"If you only let operators run the world, we wouldn't have as much innovation. If you only let innovators run the world, businesses would be very hard to run."
A key element in the success of the Starbucks transformation in the area of efficiency improvement results from an alignment between leaders who are charged with driving change and those who are responsible for ensuring consistent operations. As Craig Russell, senior vice president, Global Coffee, puts it, "If you only let operators run the world, we probably wouldn't have as many stores and we wouldn't have as much innovation. If you only let innovators run the world, you'd have businesses that would be very hard to run and may not make as much money. Our challenge has been to bring both sides of this equation together so we could produce innovations that improve operations, drive growth, enhance the partner and customer experience, and increase profitability. That's a tall order, but it often occurs in the most subtle ways." Ultimate success in driving innovation hinges on the alignment of those who foster change and those who maintain stability.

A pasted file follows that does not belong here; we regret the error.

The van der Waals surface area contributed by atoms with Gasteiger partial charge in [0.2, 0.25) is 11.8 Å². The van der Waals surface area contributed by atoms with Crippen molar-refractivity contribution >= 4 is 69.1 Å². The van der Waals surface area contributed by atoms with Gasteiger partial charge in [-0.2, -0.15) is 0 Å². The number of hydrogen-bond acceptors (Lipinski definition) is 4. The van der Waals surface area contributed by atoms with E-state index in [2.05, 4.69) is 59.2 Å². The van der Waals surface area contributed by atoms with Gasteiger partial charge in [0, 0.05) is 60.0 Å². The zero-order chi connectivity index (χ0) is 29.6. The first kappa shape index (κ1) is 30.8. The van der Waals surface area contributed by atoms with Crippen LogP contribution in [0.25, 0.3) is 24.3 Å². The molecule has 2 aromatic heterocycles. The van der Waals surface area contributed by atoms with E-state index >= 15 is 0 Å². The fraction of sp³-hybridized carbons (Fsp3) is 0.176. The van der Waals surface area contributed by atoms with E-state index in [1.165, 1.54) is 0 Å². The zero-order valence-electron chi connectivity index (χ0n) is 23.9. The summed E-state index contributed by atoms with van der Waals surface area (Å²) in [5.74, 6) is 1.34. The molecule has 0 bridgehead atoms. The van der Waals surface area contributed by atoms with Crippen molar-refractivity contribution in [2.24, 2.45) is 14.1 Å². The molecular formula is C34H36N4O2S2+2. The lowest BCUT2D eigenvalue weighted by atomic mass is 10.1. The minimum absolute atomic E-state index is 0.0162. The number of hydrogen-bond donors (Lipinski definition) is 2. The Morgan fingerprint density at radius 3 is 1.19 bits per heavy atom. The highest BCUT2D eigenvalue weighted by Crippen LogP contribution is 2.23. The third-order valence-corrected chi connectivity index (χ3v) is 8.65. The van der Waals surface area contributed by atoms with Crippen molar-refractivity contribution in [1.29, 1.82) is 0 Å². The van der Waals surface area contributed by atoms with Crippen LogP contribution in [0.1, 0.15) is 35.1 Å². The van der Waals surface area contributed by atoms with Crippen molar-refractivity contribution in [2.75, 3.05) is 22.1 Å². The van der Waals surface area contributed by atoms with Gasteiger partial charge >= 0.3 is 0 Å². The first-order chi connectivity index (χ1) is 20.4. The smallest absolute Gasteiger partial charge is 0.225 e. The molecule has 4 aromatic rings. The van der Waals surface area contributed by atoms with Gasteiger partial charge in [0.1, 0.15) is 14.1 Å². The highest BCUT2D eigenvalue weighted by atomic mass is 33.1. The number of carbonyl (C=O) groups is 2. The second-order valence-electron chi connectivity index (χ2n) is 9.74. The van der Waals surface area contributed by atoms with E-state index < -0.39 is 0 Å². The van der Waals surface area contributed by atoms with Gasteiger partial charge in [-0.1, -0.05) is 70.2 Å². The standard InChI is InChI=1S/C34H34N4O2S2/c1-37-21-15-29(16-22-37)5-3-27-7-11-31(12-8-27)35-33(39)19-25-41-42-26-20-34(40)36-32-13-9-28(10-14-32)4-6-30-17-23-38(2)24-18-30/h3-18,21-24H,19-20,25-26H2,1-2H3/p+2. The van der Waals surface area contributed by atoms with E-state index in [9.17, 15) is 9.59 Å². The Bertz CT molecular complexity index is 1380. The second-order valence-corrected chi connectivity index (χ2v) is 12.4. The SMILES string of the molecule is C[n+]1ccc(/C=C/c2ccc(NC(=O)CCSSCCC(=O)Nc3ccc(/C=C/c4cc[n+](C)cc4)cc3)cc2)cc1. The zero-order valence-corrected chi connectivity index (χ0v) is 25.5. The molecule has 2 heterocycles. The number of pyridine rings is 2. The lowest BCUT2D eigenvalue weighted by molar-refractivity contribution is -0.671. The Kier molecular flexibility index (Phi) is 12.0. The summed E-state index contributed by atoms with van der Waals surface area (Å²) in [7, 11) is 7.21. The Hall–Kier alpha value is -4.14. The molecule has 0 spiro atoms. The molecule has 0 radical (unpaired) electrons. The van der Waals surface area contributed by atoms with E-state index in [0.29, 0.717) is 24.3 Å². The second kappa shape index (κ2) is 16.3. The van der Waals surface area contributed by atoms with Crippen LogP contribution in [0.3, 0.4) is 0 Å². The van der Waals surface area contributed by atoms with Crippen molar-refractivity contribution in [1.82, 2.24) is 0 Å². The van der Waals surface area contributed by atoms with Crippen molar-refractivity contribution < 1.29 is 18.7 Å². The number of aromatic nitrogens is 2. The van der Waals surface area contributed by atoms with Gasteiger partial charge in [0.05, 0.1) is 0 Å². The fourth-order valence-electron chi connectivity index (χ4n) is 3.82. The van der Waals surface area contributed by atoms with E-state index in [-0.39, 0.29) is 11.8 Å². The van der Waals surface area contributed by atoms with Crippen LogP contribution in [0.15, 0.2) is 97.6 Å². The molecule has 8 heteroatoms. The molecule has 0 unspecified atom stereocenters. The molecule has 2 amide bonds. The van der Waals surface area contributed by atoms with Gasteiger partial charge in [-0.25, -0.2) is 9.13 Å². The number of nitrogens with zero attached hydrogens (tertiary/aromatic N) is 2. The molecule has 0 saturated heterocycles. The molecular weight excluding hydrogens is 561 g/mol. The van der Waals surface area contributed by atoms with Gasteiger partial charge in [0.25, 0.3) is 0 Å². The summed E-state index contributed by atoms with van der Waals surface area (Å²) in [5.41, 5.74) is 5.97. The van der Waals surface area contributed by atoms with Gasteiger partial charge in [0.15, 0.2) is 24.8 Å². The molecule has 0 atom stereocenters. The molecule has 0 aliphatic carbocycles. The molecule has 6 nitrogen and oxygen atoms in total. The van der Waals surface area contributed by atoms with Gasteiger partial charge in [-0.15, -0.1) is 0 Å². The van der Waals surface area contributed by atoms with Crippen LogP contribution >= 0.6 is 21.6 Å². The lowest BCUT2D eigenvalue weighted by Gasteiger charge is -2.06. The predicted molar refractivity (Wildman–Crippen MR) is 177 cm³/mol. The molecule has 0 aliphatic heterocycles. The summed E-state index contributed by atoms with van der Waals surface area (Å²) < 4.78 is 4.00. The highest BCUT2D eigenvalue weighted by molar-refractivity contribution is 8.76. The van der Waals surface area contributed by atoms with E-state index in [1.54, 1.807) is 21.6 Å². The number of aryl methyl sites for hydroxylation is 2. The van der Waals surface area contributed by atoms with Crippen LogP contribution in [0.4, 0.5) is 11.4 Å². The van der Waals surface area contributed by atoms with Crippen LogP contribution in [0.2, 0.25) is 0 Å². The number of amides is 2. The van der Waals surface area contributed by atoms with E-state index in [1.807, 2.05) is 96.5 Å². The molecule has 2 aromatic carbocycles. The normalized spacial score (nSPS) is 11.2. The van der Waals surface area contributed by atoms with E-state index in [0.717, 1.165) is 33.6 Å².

One example of the subtlety of the improvements that have emerged from an "operational innovation" mindset is the Starbucks "steaming pitcher." Starbucks leaders announced the new pitcher in 2012 by noting that the innovative "design will allow Starbucks baristas to handcraft espresso beverages more efficiently and consistently, so they can continue to deliver great customer service." Specifically, the pitcher's tapered bottom not only was created in pursuit of perfectly steamed milk, but also allowed baristas to easily pour milk to lines marked in the pitcher that conformed to all Starbucks drink sizes. It also limited the space available to overfill the pitcher, thus decreasing waste. In essence, the pitcher, which was smaller than its predecessor, offered a threefold win: (1) improved product quality and consistency, (2) increased ease of use for baristas, and (3) reduced milk waste...
Curiosity Directed Inward
While many people have offered their opinions concerning the differences between an invention and an innovation, I have always favored the view that an invention is a new creation and innovation is a new solution that attracts a customer. In essence, innovation is an applied and marketable phenomenon. It involves taking an invention and/or an existing product or service and improving on it in a way that makes it more valuable to those you serve. Often leaders have a robust appetite for customer-facing innovation, but at Starbucks, equal attention is directed to improvements that add value to the lives of partners. At the forefront of this innovation is curiosity and a willingness to ask about and listen to the ideas and concerns of your people...